In early February 1996, an ice storm smothered my hometown with a blanket of deadly frost several inches thick. It was magnificent, sleek, and treacherous, the perfect surface for my eleven-year-old self to hurtle headlong on my mom’s Flexible Flyer, going briefly airborne before I hit the frozen pavement, my sled coming to rest squarely on my right hand. I spent the rest of that week inside my parents’ house, my right hand wrapped in ice and Ace bandages, and my left fumbling through a paperback copy of one of Laura Ingalls Wilder’s Little House books. I’d received the whole box set that Christmas and had promptly set about devouring them.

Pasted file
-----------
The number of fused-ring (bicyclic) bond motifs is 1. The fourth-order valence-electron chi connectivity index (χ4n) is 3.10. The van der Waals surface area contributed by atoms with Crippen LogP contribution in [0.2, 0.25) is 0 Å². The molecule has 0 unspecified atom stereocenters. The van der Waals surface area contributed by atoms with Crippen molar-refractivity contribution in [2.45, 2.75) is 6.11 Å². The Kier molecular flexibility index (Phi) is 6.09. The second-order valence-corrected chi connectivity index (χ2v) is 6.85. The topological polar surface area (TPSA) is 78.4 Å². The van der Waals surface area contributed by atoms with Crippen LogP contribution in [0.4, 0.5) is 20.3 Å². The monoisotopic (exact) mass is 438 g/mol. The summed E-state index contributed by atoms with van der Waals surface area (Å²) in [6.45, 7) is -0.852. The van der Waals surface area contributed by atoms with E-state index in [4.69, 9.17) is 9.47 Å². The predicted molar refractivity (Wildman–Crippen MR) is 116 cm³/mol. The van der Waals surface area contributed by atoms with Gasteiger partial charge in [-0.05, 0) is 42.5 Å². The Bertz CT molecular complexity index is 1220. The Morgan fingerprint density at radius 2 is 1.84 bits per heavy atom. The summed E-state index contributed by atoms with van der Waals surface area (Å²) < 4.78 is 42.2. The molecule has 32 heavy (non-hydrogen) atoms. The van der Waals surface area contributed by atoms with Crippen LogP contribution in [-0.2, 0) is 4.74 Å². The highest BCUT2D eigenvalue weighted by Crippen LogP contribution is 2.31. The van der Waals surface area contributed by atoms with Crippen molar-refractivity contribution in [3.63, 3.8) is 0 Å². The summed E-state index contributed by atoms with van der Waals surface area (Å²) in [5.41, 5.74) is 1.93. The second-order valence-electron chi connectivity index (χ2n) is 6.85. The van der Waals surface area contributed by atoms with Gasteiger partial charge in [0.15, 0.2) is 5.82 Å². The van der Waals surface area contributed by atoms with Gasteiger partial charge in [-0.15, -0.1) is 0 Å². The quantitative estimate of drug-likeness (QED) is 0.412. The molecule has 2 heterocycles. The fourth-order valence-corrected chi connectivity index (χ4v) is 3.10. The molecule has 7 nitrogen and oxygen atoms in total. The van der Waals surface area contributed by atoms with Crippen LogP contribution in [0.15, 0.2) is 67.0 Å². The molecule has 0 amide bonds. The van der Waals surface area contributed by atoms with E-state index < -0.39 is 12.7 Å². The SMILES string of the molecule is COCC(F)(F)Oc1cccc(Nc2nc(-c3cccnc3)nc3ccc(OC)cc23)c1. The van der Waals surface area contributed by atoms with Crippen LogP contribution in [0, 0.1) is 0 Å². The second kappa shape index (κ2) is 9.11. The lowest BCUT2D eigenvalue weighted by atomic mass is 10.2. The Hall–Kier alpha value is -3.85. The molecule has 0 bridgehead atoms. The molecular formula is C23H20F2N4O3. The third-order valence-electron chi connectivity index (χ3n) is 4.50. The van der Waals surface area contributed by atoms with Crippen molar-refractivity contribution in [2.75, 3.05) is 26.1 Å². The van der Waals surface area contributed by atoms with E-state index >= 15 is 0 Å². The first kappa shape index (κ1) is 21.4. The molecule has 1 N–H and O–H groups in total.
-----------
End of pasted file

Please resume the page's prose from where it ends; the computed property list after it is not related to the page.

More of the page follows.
Despite my unhappy convalescence, I felt as if the ice storm was a gift of sorts, bestowed upon me from the great literary beyond by Laura herself. It was a chilly glimpse into her life, otherwise so remote from my own. When my dad went out to clear the driveway, he was Pa trekking out to the barn in a blizzard; when the power went out, briefly, and my mother boiled water for hot chocolate over the fireplace in our living room, she was Ma making chicory. When I rode in the back seat of our Plymouth Grand Voyager as it crept across icy, rutted surface roads en route to the emergency room, where my hand was deemed unbroken, my family was the Wilders crossing the frozen expanse of Lake Pepin on the way out to Indian Territory.